Multivariable Calculus, M408M,
Fall 2013, Unique #s: 56620, 56625, 56630
Professor: Lorenzo Sadun,
Teaching Assistant: Iordan Ganev,
Learning Assistant: Chelsie Mound
Learning Assistant: Gabriel Garcia-Cantu
Lectures: TuTh 9:30-11:00, CPE 2.208
Discussion sections by unique number:
56620: MW 8-9, RLM 5.116
56625: MW 1-2, RLM 5.120
56630: MW 3-4, RLM 5.118
Office: RLM 9.114
Sadun Office Hours: M10-11, W2-3, RLM 9.114
Iordan's Office Hours: M2-3, MW4-5, RLM 13.150
Chelsie's Office Hours: M,Th 3:30-6, Jester
Gabe's Office Hours: Tu3:30-6, F2-4, Jester
Text: Calculus, Early Transcendentals, 7th Edition,
Prerequisites: This class is restricted to students
who have passed M408S or M408L
with a grade of C-
or better. If you do not meet these conditions, you will be dropped
from the class.
One variable at a time: Calculus has a reputation of
being a hard class
that features a million different equations to be memorized. There are
a lot of formulas and techniques, but almost everything boils down to
six simple ideas, which I call the six pillars of calculus:
1. Close is good enough (limits)
M408K/N was mostly about the first three pillars, with a little bit about
and 5 at the end. M408L/S was about pillars 1, 4, and 5, with a little
bit about pillar 6 at the end. M408M is all about pillar 6.
in this course can be done by isolating one input variable and one output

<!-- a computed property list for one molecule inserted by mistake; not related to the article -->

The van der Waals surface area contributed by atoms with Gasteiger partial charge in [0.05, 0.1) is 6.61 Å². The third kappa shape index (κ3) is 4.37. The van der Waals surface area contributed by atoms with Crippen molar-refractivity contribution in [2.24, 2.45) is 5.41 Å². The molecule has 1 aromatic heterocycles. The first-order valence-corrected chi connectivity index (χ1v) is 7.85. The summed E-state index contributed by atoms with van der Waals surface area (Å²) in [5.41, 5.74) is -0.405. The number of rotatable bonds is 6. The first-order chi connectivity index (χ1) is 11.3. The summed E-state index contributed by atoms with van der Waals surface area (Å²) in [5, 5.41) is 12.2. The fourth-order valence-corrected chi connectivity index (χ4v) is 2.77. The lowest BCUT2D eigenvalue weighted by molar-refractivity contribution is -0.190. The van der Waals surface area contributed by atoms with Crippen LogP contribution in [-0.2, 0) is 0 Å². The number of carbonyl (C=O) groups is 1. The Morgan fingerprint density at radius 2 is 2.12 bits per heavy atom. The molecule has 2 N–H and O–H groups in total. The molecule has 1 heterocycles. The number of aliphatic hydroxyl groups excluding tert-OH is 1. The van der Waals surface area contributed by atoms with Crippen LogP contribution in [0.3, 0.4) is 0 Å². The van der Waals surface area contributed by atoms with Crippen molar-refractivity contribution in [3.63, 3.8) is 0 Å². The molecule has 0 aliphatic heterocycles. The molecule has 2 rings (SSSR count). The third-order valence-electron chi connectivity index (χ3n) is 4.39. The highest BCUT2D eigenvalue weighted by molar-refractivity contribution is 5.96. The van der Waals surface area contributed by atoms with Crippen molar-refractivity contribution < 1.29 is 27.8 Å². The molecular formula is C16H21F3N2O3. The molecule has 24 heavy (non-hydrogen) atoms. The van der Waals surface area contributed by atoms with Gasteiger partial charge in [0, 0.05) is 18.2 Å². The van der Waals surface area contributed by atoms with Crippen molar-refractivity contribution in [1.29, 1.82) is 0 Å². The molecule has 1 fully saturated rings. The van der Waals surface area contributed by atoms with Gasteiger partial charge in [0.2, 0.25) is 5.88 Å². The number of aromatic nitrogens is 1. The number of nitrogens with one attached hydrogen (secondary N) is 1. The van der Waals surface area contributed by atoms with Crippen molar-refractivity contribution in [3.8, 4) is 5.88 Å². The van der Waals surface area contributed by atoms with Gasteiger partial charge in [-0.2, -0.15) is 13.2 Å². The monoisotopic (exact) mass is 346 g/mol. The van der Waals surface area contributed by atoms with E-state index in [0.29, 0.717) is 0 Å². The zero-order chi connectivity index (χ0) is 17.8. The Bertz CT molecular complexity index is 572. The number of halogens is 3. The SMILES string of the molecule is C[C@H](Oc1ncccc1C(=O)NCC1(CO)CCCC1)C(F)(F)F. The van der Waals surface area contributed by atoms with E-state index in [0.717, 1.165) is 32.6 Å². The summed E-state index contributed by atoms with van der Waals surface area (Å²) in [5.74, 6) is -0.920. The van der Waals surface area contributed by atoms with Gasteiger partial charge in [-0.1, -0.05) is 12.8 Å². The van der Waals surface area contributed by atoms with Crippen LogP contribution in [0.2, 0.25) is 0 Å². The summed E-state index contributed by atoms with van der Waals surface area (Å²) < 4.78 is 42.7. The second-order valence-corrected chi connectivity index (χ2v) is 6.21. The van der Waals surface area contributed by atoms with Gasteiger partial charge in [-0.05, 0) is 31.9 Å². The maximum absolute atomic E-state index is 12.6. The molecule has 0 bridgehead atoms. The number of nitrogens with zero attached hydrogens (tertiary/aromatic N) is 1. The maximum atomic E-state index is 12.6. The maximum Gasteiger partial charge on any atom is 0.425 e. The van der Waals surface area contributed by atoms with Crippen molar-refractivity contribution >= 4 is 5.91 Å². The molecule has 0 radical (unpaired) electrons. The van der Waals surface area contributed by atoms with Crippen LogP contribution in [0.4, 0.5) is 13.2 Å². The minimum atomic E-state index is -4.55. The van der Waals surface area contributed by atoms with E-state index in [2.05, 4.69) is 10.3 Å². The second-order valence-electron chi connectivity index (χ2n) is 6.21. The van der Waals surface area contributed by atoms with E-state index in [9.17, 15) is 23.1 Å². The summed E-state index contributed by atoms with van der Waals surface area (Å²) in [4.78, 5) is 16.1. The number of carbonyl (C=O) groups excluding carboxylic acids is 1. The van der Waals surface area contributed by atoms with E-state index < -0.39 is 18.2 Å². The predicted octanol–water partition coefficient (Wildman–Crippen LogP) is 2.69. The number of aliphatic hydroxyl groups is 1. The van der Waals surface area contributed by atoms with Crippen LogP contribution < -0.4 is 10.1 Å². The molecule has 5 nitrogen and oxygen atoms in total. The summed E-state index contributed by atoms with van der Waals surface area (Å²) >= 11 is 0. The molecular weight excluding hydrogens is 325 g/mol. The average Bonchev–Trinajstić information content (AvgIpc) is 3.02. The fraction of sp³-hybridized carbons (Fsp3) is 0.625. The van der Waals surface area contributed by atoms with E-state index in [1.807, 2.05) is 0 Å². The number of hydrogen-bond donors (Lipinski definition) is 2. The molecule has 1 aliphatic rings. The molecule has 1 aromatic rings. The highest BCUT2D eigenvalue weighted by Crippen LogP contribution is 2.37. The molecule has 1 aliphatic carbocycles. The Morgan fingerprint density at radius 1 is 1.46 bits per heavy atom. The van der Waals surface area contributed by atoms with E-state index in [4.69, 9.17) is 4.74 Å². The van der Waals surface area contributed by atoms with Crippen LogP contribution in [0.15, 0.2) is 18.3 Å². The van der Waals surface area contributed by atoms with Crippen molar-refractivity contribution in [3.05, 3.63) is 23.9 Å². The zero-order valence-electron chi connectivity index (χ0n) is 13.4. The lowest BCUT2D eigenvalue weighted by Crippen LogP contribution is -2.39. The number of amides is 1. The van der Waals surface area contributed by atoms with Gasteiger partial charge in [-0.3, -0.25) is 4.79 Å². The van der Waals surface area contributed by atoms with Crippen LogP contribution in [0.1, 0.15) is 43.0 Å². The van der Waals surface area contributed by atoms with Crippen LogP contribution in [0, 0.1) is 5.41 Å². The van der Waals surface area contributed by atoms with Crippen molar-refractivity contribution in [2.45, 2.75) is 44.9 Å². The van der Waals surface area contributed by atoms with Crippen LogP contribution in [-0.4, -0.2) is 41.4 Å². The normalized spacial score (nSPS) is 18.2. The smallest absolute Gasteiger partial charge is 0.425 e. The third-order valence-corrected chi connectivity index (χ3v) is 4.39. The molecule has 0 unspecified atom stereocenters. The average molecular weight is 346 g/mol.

variable and applying what you learning in the first two semesters of
There are three questions associated with every mathematical topic you
ever will see.
2. Track the changes (derivatives)
3. What goes up has to stop before is can come down (max/min)
4. The whole is the sum of the parts (integrals)
5. The whole change is the sum of the partial changes (fundamental theorem)
6. One variable at a time.
1. What is it? Most of high school
calculus is about "how do you compute it?"
This class will put a much greater emphasis on conceptual understanding
and applications than you're probably used to.
2. How do you
3. What is it good for?
There will be in-class midterm exams on September 26, October 29
and November 21.
Exams are closed book and calculators are not allowed. However,
you are allowed to bring an 8.5" x 11" crib sheet with
whatever you want written on it. Outlines, useful formulas, worked problems,
calming advice -- you name it. The only restriction is that the crib sheet
must be handwritten by you.
The final exam will be on Saturday evening, December 14, 7-10 PM.
The ground rules are the same as for the midterms, except that you are allowed
two crib sheets instead of one. Calculators are not allowed.
The homework and grading scheme are explained in the
First Day Handout
*Handouts and Other Course Information
First Day Handout
Written HW assignments
Quest server. That's where you
get learning modules and do the online portion of your homework.
Youtube channel with over 150 calculus videos, including all the videos
that appear in the Quest learning modules for M408M.
Center, a great source of (mostly) free help.
Practice first midterm from 2006, available
solutions. Note that the exam was given in early October and covers more
ground than our first midterm will.
Actual first midterm, available
Practice second midterm from 2006, available
solutions. Note that the exam was given in early November and covers a little
more ground than our second midterm will.
Actual second midterm, available
Actual third midterm, available
Practice final exam from 2006, available
Actual final exam from 2013, available